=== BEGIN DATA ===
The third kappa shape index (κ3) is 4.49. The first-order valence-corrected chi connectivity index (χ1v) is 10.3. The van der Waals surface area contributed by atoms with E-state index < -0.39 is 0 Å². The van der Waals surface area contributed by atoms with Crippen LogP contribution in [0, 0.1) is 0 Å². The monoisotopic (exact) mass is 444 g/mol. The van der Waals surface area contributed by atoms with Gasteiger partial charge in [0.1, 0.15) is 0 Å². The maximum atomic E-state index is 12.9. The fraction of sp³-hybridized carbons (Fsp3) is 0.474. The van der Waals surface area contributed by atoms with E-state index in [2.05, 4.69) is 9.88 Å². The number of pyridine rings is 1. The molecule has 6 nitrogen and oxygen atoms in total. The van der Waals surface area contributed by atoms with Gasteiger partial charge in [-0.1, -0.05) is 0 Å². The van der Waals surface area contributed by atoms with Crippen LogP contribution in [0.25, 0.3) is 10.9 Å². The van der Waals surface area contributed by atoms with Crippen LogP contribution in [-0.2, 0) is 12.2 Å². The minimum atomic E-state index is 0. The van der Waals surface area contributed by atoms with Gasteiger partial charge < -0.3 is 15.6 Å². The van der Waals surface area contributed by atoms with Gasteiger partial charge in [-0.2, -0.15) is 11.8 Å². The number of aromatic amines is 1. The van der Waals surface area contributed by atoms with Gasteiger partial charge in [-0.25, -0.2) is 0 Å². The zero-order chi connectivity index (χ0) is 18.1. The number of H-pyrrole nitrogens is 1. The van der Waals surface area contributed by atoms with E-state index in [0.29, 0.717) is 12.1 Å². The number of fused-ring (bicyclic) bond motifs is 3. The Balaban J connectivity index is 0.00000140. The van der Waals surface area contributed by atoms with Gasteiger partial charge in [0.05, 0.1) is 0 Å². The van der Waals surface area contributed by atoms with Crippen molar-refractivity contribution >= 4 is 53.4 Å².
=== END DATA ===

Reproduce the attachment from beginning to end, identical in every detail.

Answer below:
The third kappa shape index (κ3) is 4.49. The first-order valence-corrected chi connectivity index (χ1v) is 10.3. The van der Waals surface area contributed by atoms with E-state index < -0.39 is 0 Å². The van der Waals surface area contributed by atoms with Crippen LogP contribution in [0, 0.1) is 0 Å². The monoisotopic (exact) mass is 444 g/mol. The van der Waals surface area contributed by atoms with Gasteiger partial charge in [0.1, 0.15) is 0 Å². The maximum atomic E-state index is 12.9. The fraction of sp³-hybridized carbons (Fsp3) is 0.474. The van der Waals surface area contributed by atoms with E-state index in [2.05, 4.69) is 9.88 Å². The number of pyridine rings is 1. The molecule has 6 nitrogen and oxygen atoms in total. The van der Waals surface area contributed by atoms with Gasteiger partial charge in [-0.1, -0.05) is 0 Å². The van der Waals surface area contributed by atoms with Crippen LogP contribution in [0.25, 0.3) is 10.9 Å². The van der Waals surface area contributed by atoms with Crippen LogP contribution in [-0.2, 0) is 12.2 Å². The minimum atomic E-state index is 0. The van der Waals surface area contributed by atoms with Gasteiger partial charge < -0.3 is 15.6 Å². The van der Waals surface area contributed by atoms with Gasteiger partial charge in [-0.2, -0.15) is 11.8 Å². The number of aromatic amines is 1. The van der Waals surface area contributed by atoms with Gasteiger partial charge in [-0.25, -0.2) is 0 Å². The zero-order chi connectivity index (χ0) is 18.1. The number of H-pyrrole nitrogens is 1. The van der Waals surface area contributed by atoms with E-state index in [0.29, 0.717) is 12.1 Å². The number of fused-ring (bicyclic) bond motifs is 3. The Balaban J connectivity index is 0.00000140. The van der Waals surface area contributed by atoms with Gasteiger partial charge in [0.05, 0.1) is 0 Å². The van der Waals surface area contributed by atoms with Crippen molar-refractivity contribution >= 4 is 53.4 Å².